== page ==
3. The novel Dracula contrasts the backward world of Transylvania with the advanced world of London, and it shows the vampire cannot survive in the latter.  The Count is beaten back by Dr. Van Helsing, who uses science to defeat him and who serves as a stand-in for Stoker and is the de facto hero of the story.

4. One core message of the novel is “Ireland had better develop economically, otherwise we will end up like a bunch of feudal peasants, holding up crosses to fend off evil, rapacious landowners.”  At the time, the prominent uses of crosses was associated with Irish Catholicism.  And is there a more Irish villain than the absentee landlord, namely Dracula?  Dracula is also the kind of warrior nobleman who, coming from England, took over Ireland.

5. In the novel, science and commerce have the potential to defeat underdevelopment.  Stoker’s portrait of Transylvania, most prominent in the opening sections of the novel, also suggests that “underdevelopment is a state of mind.”  And it is correlated with feuding sects and clans, again a reference to the Ireland of his time, at least as he understood Catholic Ireland.  Here is more on Stoker’s views on economic development and modernization for both Ireland and the Balkans.

6. Stoker was obsessed with “rationalizing” (in the Weberian sense) the employment relation and also the bureaucracy  His first non-fiction work was “The Duties of Clerks of Petty Sessions.”  Progress was more generally a recurring theme in his non-fiction writings, for instance “The Necessity of Political Honesty.”  He called for an Ireland of commerce, education, and without “warring feuds.”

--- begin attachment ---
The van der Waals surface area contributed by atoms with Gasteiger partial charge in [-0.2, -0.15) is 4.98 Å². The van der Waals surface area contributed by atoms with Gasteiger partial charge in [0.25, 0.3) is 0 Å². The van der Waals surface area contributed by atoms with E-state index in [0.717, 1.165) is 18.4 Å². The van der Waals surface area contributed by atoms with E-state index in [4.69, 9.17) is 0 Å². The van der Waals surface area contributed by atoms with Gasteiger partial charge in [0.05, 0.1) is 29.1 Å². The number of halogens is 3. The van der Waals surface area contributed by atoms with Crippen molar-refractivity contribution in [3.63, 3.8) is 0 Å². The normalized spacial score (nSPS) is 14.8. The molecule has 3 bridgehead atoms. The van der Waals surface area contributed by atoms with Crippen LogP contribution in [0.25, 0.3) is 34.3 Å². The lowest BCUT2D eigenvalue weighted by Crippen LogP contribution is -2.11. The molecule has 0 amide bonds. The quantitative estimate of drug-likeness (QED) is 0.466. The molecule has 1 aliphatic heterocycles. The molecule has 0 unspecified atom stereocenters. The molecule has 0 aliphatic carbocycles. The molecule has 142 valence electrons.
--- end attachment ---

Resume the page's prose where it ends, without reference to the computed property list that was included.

7. For Stoker, sexual repression is needed to further societal progress and economic development, and in this regard Stoker anticipates Freud.  Dracula abides by most laws and norms, except the sexual/cannibalistic ones.  Dracula and Lucy, who give in to their individual desires, end up as the big losers.  For the others, societal order is restored, and the lurid sexuality that pervades the book is dampened by the restoration of order.

8. Christ and Dracula are mirror opposites (the stake, the cross, resurrection at dawn rather than sunset, the role of blood drinking reversed, the preaching of immortality in opposite ways, the inversion of who sacrifices for whom, and more).  A proper societal outcome is obtained when these two opposites end up neutralizing each other.  Stoker’s vision of progress is fundamentally secular.  (See Clyde Leatherdale on all this.)

9. From Hollis Robbins: “Britain’s economic prosperity in the nineteenth century was largely dependent on the adoption of international standards such as Greenwich Mean Time and the universal day, which ensured smooth coordination for trade, legal transactions, railroad travel, and mail delivery. Dracula, whose powers are governed by the sun and the moon rather than clocks and calendars, works to destabilize social coordination. His objective is not only literally to “fatten on the blood of the living,”6 but also more broadly to suck the lifeblood of a thriving commercial economy at the dawn of a global age. Under Dracula’s spell, humans forget the time, becoming listless, unproductive, and indifferent to social convention. At heart, the fundamental battle in Stoker’s Dracula is a death struggle between standard time as an institutional basis for world markets and planetary time governing a primitive, superstitious existence.”